Calls for more security funding intensify among faith leaders after Texas synagogue hostage-taking


Temple Sinai in Atlanta sent out an email this week inviting worshipers to return to in-person Shabbat services – they had been virtual for weeks because of COVID-19[feminine.

Mais les dirigeants avaient un problème plus urgent à résoudre, quelques jours seulement après que quatre fidèles juifs ont été pris en otage à la synagogue Congregation Beth Israel à l’extérieur de Dallas-Fort Worth.

“Nous reconnaissons que les tendances actuelles concernant le COVID-19 ne sont qu’une des sources d’inquiétude dans l’esprit des gens à l’heure actuelle”, indique le courriel.

L’e-mail rappelait aux familles “les systèmes de sécurité sur place, la présence de personnel de sécurité formé chaque fois que le bâtiment est ouvert, des relations solides avec les forces de l’ordre locales, la formation continue du personnel concernant la connaissance de la situation et les réponses appropriées [and] enhanced cybersecurity training.

These security measures were installed in 2018 with a $133,000 grant from the Department of Homeland Security.

Funds from the same DHS grant — known as the Nonprofit Security Grant, or “NPSG” — were allocated in 2020 to the Congregation Beth Israel Synagogue, and security systems were credited with helping the hostages there get out safely.

“Security cameras helped the FBI when they needed it,” Rabbi Cytron-Walker said.

Matthew DeSarno, special agent in charge of the FBI’s field office in Dallas, described the video coverage of the hostage situation as “decent” – “enough to give decision makers, negotiators and others a general awareness of the situation” .

Today, in the days following the hostages’ escape, faith community leaders reiterated calls to double funding for the security grant program from $180 million to $360 million.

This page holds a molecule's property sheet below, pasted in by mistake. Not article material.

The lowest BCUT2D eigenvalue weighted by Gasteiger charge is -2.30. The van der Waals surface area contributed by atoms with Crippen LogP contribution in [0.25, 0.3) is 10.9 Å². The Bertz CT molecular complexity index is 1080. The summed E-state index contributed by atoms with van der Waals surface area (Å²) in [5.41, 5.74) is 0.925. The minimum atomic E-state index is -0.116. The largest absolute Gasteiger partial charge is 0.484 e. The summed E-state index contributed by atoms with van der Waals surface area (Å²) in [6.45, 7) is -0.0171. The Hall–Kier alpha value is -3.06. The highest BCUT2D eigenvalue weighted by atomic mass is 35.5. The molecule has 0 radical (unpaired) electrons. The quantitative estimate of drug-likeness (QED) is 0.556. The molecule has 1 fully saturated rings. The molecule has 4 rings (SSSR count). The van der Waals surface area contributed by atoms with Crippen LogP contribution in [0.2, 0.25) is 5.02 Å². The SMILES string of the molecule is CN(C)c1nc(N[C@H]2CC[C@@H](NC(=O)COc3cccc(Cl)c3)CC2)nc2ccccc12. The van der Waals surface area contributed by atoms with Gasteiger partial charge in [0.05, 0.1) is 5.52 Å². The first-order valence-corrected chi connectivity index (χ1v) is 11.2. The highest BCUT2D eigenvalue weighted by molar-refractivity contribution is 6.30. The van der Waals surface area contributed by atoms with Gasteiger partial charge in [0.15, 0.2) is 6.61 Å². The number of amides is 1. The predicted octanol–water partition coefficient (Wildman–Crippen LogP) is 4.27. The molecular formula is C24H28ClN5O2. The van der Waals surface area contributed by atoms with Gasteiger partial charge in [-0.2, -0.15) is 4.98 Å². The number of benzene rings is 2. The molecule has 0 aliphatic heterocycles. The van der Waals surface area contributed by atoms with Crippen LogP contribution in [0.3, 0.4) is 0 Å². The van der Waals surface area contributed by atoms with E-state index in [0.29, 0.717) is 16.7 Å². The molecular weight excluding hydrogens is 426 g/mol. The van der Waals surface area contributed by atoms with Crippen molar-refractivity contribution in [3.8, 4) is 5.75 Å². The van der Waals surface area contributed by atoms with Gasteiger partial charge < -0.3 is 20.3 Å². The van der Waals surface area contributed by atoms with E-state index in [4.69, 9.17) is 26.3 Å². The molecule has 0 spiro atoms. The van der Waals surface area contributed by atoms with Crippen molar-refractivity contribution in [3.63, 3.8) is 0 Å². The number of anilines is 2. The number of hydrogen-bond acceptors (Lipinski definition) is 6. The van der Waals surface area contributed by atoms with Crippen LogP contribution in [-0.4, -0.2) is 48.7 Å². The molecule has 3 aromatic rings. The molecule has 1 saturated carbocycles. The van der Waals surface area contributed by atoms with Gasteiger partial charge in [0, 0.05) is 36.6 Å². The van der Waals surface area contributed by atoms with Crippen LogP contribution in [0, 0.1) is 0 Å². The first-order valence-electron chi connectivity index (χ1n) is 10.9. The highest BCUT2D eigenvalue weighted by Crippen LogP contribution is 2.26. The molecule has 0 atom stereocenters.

It’s a push backed by Homeland Security Secretary Alejandro Mayorkas.

“We’ve heard many, many different confessions from many parts of the community about the need for increased funding,” Mayorkas said Thursday.

Among Jewish community leaders, funding increases for the grant program remained the No. 1 request this week, he said.

“The secretary has come out strongly in favor of increasing this funding, and I know the administration is having conversations,” a senior FEMA official said.

Nonprofit organizations, including places of worship, can apply for the Security Grants, which are overseen by the Department of Homeland Security and issued by FEMA. Last year, 3,361 grant applications were submitted, representing nearly $400 million in funding requests. Of those, 1,532 applications have been approved, according to FEMA.

They can be used to buy security systems, fences, gates and cameras, and invest in cybersecurity or training programs for worshippers. In recent years, the federal government has expanded the parameters to allow the hiring of third-party security or off-duty police at 501(c)3 organizations, including places of worship.

Established in 2016 at $25 million, funding for the program has grown over the years, from $90 million in 2020 to $180 million last year.

“Last year, even when there were $180 million in grants, which we by the way helped direct, we found that the requests were much, much higher,” said Nathan Diament, executive director. of the Orthodox Union Advocacy Center, the public policy arm of the largest Orthodox Jewish organization in the country, representing nearly 1,000 congregations. “There just aren’t enough funds to meet all the demands.”